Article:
Sassa crisis: Dlamini and Bhengu set to explain why they shouldn’t be held liable

Embattled minister in the presidency for women Bathabile Dlamini and Sassa acting CEO Pearl Bhengu have been given until Monday to explain why they should not foot the bill for the CPS contract extension.

Last month, the Constitutional Court gave Dlamini and Bhengu until Monday to explain, via affidavits, why they shouldn’t be held personally liable to foot the bill for the extension of the Cash Paymaster Services (CPS) contract to continue distributing social grants.

The Constitutional Court granted Sassa an application to allow CPS to continue distributing the grants by another six months.

READ MORE: ConCourt allows extension of Sassa’s contract with CPS for 6 months

Despite granting the extension, Chief Justice Mogoeng Mogoeng wanted to know why Sassa only approached the court in February and not in December 2017, when they were aware that an extension would be necessary.

Around 2.8 million beneficiaries ― roughly 26% of the scheme, receive their grants in cash.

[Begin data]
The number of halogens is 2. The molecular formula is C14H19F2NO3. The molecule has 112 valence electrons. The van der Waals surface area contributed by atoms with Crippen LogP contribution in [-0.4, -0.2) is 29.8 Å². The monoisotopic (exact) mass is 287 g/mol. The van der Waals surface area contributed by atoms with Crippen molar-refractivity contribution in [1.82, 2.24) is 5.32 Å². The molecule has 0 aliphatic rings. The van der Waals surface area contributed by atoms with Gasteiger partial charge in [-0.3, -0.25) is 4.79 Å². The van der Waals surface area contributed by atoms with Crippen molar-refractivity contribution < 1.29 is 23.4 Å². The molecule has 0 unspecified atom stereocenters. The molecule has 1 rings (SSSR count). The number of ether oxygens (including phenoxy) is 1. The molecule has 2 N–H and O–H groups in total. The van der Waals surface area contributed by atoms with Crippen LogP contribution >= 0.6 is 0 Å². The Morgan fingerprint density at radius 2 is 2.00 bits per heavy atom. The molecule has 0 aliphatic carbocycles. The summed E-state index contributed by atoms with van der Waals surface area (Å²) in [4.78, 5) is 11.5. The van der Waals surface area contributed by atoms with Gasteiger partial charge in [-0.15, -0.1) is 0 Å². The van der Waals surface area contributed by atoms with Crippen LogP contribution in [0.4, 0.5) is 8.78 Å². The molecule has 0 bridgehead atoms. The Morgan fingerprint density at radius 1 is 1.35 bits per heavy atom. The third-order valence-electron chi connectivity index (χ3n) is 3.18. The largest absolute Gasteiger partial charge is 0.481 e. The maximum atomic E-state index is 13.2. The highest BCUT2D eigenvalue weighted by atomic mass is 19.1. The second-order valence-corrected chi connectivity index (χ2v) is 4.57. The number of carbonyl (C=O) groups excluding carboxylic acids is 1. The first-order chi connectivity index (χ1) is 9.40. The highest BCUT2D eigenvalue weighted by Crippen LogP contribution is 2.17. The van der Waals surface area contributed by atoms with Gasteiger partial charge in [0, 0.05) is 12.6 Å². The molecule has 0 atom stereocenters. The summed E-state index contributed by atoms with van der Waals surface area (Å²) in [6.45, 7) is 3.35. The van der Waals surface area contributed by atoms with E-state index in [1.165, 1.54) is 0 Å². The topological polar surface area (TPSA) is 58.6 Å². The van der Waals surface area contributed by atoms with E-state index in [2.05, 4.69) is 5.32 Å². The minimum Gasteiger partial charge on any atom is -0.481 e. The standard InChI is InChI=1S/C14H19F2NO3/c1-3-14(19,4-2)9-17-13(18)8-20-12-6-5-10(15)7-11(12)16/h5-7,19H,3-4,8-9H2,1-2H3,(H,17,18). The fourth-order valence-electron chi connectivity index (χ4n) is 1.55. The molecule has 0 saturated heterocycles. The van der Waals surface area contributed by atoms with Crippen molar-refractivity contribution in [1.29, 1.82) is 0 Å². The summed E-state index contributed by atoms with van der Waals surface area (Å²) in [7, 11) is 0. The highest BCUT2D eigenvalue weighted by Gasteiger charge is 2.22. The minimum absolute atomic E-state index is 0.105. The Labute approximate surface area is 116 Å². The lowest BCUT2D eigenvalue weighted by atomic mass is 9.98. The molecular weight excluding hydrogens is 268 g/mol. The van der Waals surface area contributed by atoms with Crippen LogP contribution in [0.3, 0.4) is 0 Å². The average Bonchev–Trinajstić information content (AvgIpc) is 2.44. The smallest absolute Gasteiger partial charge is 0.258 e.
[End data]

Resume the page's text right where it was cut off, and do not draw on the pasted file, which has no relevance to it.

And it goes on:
The court further ordered Dlamini and Bhengu to explain why they should not be held liable for extension of the contract.

For a period of six months from April 1, Sassa and CPS must ensure that the social grants paid to beneficiaries in cash, take place on the same terms and conditions as stipulated in the current contract.

CPS may in writing, request that the National Treasury investigate and make a recommendation regarding the price to be paid for the services it is to render during the six-month period.

Treasury must then file a report with the court, within 21 days of receipt of the request, setting out its recommendation.

At the time, civil rights group Black Sash, which played an integral part in shedding light on the social grants payment crisis, is of the view that the six-month extension is not enough time for Sassa to get a new tender for the cash payment of grants.

“The six-month extension is too tight,” a representative told News24 at the time, adding that the bidding process for a new contract was frustrated by a lack of detail in the tender that went out.

“The tender process is nowhere. The biding must start from scratch and thereafter an appointment must still be made,” she said. ― News24

Jan Bornman
Jan Bornman
Reporter at New Frame. Interested in migration, refugees and asylum seekers' stories. MA in Migration & Displacement.
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